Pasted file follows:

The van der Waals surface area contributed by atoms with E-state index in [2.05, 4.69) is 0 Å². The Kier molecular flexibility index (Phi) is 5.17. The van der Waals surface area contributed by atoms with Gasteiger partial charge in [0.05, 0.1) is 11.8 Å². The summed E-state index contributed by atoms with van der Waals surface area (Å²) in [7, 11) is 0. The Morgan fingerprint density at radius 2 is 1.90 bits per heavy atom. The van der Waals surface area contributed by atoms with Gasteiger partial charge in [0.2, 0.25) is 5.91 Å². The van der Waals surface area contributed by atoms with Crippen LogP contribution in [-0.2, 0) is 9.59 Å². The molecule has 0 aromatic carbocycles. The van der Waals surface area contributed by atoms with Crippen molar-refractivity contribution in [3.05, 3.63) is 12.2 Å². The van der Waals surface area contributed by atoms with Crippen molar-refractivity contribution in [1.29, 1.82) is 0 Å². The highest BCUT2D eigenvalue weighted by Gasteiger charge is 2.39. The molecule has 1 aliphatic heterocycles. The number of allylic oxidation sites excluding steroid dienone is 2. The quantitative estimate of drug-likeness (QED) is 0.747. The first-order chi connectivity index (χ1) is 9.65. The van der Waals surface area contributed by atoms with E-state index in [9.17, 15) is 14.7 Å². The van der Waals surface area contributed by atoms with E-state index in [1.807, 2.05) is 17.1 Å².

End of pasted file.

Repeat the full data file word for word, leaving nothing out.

The van der Waals surface area contributed by atoms with E-state index in [2.05, 4.69) is 0 Å². The Kier molecular flexibility index (Phi) is 5.17. The van der Waals surface area contributed by atoms with Gasteiger partial charge in [0.05, 0.1) is 11.8 Å². The summed E-state index contributed by atoms with van der Waals surface area (Å²) in [7, 11) is 0. The Morgan fingerprint density at radius 2 is 1.90 bits per heavy atom. The van der Waals surface area contributed by atoms with Gasteiger partial charge in [0.2, 0.25) is 5.91 Å². The van der Waals surface area contributed by atoms with Crippen LogP contribution in [-0.2, 0) is 9.59 Å². The molecule has 0 aromatic carbocycles. The van der Waals surface area contributed by atoms with Crippen molar-refractivity contribution in [3.05, 3.63) is 12.2 Å². The van der Waals surface area contributed by atoms with Crippen molar-refractivity contribution in [1.29, 1.82) is 0 Å². The highest BCUT2D eigenvalue weighted by Gasteiger charge is 2.39. The molecule has 1 aliphatic heterocycles. The number of allylic oxidation sites excluding steroid dienone is 2. The quantitative estimate of drug-likeness (QED) is 0.747. The first-order chi connectivity index (χ1) is 9.65. The van der Waals surface area contributed by atoms with E-state index in [9.17, 15) is 14.7 Å². The van der Waals surface area contributed by atoms with E-state index in [1.807, 2.05) is 17.1 Å².